Lesar: Notre Dame proves size really doesn't matter in basketball
SOUTH BEND — That… dang… clock… seemed… like… it… would… never… get.. to… 0:00.
This was Florida State. One of the most explosive college basketball teams in the country. Two 7-footers, three others at least 6-9.
How precarious was Notre Dame’s lead? Nine at halftime. Seventeen with 15 minutes to play. Surely the Seminoles were good for a run. The Irish valued each possession like gold. Nothing slipped away. Never got closer than 12.
Contrary to popular belief, at least Saturday night, size didn’t matter: Notre Dame 84, Florida State 72.
Chalk a big one up to a plan born out of panic.
Losing can be the catalyst of invention. Case in point: Coach Mike Brey’s move to a “small” lineup during the second half of the fourth loss in a row – a week ago at North Carolina.
Martin Geben, Notre Dame’s 6-10 post, found his way to the bench in favor of a rotation between 6-6 Rex Pflueger and 6-3 T.J. Gibbs.
Guess what? Brey liked what he saw.
Put this new strategy right up there with the “burn” offense of several years ago. Find a tactic that will fit the personnel. Then… just win, baby.
“When you lose four in a row, you start evaluating everything,” Irish associate head coach Rod Balanis said of the simple decision-making process. “We’ve had a great season, (but) we’ve had a tough two weeks.
“We have guys who can make great decisions; understand when to cut, how to move.
“One thing we noticed when we lost to Duke (Jan. 30), especially in the second half, it got (6-5 post Bonzie Colson) in different areas to attack. We felt that was the way to go.
“It’s helped Matt Farrell a lot because you’ve got an extra ballhandler, especially when Gibbs is out there. We’ve worked with T.J. on cutting more.”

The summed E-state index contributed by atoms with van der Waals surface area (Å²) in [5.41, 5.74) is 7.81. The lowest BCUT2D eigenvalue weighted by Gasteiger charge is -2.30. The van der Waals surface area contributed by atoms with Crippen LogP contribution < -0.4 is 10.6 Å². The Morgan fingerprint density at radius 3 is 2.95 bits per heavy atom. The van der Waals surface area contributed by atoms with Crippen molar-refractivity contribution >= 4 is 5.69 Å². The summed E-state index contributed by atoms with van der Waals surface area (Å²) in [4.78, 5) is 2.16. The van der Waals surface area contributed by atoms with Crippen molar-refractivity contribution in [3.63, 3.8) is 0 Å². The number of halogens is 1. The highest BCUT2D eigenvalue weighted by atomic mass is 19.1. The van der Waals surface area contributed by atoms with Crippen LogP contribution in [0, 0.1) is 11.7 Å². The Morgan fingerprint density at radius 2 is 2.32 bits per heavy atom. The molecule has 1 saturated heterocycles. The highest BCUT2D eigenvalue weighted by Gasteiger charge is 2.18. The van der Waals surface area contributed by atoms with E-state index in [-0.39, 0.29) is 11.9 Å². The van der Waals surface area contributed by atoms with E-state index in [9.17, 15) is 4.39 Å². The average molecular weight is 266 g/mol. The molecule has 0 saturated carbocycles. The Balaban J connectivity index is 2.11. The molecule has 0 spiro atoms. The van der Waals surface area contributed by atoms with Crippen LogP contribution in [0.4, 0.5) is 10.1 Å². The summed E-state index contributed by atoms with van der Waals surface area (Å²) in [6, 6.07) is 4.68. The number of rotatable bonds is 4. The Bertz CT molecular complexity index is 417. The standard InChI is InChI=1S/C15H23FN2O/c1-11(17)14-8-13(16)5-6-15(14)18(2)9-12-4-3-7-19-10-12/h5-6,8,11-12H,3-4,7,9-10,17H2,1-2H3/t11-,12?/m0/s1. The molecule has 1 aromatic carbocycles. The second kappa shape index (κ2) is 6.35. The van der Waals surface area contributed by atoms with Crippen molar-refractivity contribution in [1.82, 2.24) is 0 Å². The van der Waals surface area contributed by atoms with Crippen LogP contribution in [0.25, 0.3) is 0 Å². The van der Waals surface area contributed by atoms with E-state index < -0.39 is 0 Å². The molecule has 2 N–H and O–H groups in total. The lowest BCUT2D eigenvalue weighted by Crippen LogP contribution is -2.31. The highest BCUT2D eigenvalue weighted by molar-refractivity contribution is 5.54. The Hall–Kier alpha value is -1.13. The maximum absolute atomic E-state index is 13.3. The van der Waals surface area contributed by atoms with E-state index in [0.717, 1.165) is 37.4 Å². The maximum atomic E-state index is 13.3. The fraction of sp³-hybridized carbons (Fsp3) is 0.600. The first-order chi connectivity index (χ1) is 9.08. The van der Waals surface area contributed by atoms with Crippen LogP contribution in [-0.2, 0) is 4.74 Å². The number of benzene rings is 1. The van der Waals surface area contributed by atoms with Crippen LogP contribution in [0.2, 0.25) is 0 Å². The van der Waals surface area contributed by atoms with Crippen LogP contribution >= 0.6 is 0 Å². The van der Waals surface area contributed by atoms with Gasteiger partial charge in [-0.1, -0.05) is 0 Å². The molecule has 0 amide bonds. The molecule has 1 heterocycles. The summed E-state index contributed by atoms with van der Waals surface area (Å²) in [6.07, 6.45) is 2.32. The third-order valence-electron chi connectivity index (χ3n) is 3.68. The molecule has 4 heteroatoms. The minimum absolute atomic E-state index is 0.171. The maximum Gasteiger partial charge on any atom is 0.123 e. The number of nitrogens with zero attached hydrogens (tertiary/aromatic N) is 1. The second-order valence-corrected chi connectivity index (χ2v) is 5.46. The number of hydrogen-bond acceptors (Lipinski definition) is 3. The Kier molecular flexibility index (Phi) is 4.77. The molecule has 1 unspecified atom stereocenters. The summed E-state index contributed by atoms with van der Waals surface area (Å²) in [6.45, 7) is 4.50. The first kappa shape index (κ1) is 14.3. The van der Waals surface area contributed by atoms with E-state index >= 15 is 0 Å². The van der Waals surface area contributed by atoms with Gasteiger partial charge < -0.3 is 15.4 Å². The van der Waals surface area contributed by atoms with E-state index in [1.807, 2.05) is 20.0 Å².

Notre Dame’s offense ran the Seminoles ragged. Jonathan Isaac, a 6-10 freshman considered a lottery pick in the upcoming NBA draft, destroyed the Irish in the first meeting (23 points, 10 rebounds). Out of his comfort zone and out of gas, he collected four points and six boards Saturday.
Brey, the ultimate chess master, saw the checkmate happen midway through the second half when the Seminoles pulled their bigs off the floor, adjusting to Notre Dame’s lineup. Colson’s career night – 33 points, 13 rebounds – and a 41-34 rebounding edge gave Brey all the validation he needed.
The Irish had won the battle of the wills.
“They had to adjust to us and play small,” Brey said. “Playing small longer and being married to it has been good for us. Our small guys are tough dudes. Being big may be overrated.
“You look and go, ‘OK, they’re adjusting a little bit. Maybe they haven’t had to play this way.’ You think maybe you have an advantage when you see that.”
The Irish coach said, pre-game, he never gave abandoning the small approach a second thought, despite the Florida State size.
“If we’re going to go small against (North) Carolina’s front line and ride it out and see what happens, we’re probably going to stay with it,” said Brey. “We’re putting 80 (points) on the board now. We’re in an offensive rhythm. That’s what’s important to me.”
“We’ve got great guards and we’re able to space people out,” said Pflueger. “If they’re going to play with a bigger lineup, it gives us driving opportunities. We’ve got a bunch of shooters; great drivers.
“That forces (the defense) to either stay that way and guard us, or downshift (in size), which we’re comfortable with.”
Purcell Pavilion was dripping with energy, especially in the second half. Just as the tide threatened to turn with the Irish lead at 12 with a lifetime (16:54) to play, Pflueger committed a hard foul on Xavier Rathan-Mayes in front of a delirious Irish student section. He went to step over Rathan-Mayes and was pushed by 7-1, 304-pound Michael Ojo.
Brey came sprinting off the bench and others came in to keep the situation from escalating.
“It’s basketball,” said Pflueger, who gave up 102 pounds to Ojo. “I know (Ojo’s) not going to throw any punches. I was just trying to get out (of the situation). It turned out to be a little scuffle, nothing more.
“That play fueled us; got our energy back up.”
“Thank God Ojo is a peaceful man,” said Brey. “I’m running out there and I’m going, ‘I don’t know why I’m running out there.’ I don’t think there was much there, just good, competitive stuff. Rex finds himself in those positions because he plays so darn hard.”
The Leprechaun Legion kept the joint hopping. Its tomahawk chop chant with 2 minutes left ignited the crowd. That was followed by an “over-rated” chant.
Turned out to be quite an interesting game.
Good thing that dang clock wasn’t in any hurry to hit 0:00.